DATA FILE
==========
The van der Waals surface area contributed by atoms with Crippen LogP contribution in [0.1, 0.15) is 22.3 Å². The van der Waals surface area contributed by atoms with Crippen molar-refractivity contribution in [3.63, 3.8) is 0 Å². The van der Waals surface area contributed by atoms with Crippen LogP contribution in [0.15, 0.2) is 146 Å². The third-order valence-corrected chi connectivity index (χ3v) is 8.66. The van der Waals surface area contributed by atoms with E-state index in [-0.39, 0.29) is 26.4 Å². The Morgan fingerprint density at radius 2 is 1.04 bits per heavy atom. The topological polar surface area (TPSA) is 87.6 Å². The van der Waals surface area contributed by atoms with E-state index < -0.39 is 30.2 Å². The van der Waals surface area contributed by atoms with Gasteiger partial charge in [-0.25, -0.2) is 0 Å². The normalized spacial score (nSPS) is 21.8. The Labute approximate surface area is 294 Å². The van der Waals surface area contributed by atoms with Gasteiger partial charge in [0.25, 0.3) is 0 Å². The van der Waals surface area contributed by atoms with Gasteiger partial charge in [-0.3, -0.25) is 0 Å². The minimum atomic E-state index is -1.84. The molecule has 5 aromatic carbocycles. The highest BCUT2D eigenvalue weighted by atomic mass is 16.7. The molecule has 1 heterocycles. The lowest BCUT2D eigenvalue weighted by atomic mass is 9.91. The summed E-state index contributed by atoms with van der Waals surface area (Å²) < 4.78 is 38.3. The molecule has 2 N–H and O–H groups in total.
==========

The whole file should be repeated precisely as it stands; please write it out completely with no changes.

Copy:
The van der Waals surface area contributed by atoms with Crippen LogP contribution in [0.1, 0.15) is 22.3 Å². The van der Waals surface area contributed by atoms with Crippen molar-refractivity contribution in [3.63, 3.8) is 0 Å². The van der Waals surface area contributed by atoms with Crippen LogP contribution in [0.15, 0.2) is 146 Å². The third-order valence-corrected chi connectivity index (χ3v) is 8.66. The van der Waals surface area contributed by atoms with E-state index in [-0.39, 0.29) is 26.4 Å². The Morgan fingerprint density at radius 2 is 1.04 bits per heavy atom. The topological polar surface area (TPSA) is 87.6 Å². The van der Waals surface area contributed by atoms with E-state index < -0.39 is 30.2 Å². The van der Waals surface area contributed by atoms with Gasteiger partial charge in [-0.25, -0.2) is 0 Å². The normalized spacial score (nSPS) is 21.8. The Labute approximate surface area is 294 Å². The van der Waals surface area contributed by atoms with Gasteiger partial charge in [0.25, 0.3) is 0 Å². The van der Waals surface area contributed by atoms with Gasteiger partial charge in [-0.3, -0.25) is 0 Å². The minimum atomic E-state index is -1.84. The molecule has 5 aromatic carbocycles. The highest BCUT2D eigenvalue weighted by atomic mass is 16.7. The molecule has 1 heterocycles. The lowest BCUT2D eigenvalue weighted by atomic mass is 9.91. The summed E-state index contributed by atoms with van der Waals surface area (Å²) < 4.78 is 38.3. The molecule has 2 N–H and O–H groups in total.